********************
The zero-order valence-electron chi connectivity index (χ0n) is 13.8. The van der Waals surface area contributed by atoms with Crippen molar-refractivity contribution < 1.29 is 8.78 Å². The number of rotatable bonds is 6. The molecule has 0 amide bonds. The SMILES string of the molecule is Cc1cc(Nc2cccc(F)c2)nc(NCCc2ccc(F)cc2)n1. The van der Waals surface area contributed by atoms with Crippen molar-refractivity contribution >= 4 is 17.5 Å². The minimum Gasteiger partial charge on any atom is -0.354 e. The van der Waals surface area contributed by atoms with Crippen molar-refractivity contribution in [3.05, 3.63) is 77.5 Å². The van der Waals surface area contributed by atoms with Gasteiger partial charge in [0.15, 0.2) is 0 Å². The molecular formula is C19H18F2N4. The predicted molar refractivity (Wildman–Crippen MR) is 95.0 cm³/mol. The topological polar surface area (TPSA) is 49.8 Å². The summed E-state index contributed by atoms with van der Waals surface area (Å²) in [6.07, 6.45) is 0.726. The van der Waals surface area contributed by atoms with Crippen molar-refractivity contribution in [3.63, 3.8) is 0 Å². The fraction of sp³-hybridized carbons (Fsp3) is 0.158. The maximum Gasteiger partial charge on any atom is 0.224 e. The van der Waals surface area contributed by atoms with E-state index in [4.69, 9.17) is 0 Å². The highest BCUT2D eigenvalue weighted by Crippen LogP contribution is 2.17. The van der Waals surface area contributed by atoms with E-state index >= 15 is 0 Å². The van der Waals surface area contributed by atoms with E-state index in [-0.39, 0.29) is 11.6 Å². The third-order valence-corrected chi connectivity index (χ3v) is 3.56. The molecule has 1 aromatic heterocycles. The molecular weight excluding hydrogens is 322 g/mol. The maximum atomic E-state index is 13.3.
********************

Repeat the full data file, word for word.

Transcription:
The zero-order valence-electron chi connectivity index (χ0n) is 13.8. The van der Waals surface area contributed by atoms with Crippen molar-refractivity contribution < 1.29 is 8.78 Å². The number of rotatable bonds is 6. The molecule has 0 amide bonds. The SMILES string of the molecule is Cc1cc(Nc2cccc(F)c2)nc(NCCc2ccc(F)cc2)n1. The van der Waals surface area contributed by atoms with Crippen molar-refractivity contribution >= 4 is 17.5 Å². The minimum Gasteiger partial charge on any atom is -0.354 e. The van der Waals surface area contributed by atoms with Crippen molar-refractivity contribution in [3.05, 3.63) is 77.5 Å². The van der Waals surface area contributed by atoms with Gasteiger partial charge in [0.15, 0.2) is 0 Å². The molecular formula is C19H18F2N4. The predicted molar refractivity (Wildman–Crippen MR) is 95.0 cm³/mol. The topological polar surface area (TPSA) is 49.8 Å². The summed E-state index contributed by atoms with van der Waals surface area (Å²) in [6.07, 6.45) is 0.726. The van der Waals surface area contributed by atoms with Crippen molar-refractivity contribution in [3.63, 3.8) is 0 Å². The fraction of sp³-hybridized carbons (Fsp3) is 0.158. The maximum Gasteiger partial charge on any atom is 0.224 e. The van der Waals surface area contributed by atoms with E-state index in [4.69, 9.17) is 0 Å². The highest BCUT2D eigenvalue weighted by Crippen LogP contribution is 2.17. The van der Waals surface area contributed by atoms with E-state index >= 15 is 0 Å². The van der Waals surface area contributed by atoms with E-state index in [-0.39, 0.29) is 11.6 Å². The third-order valence-corrected chi connectivity index (χ3v) is 3.56. The molecule has 1 aromatic heterocycles. The molecular weight excluding hydrogens is 322 g/mol. The maximum atomic E-state index is 13.3.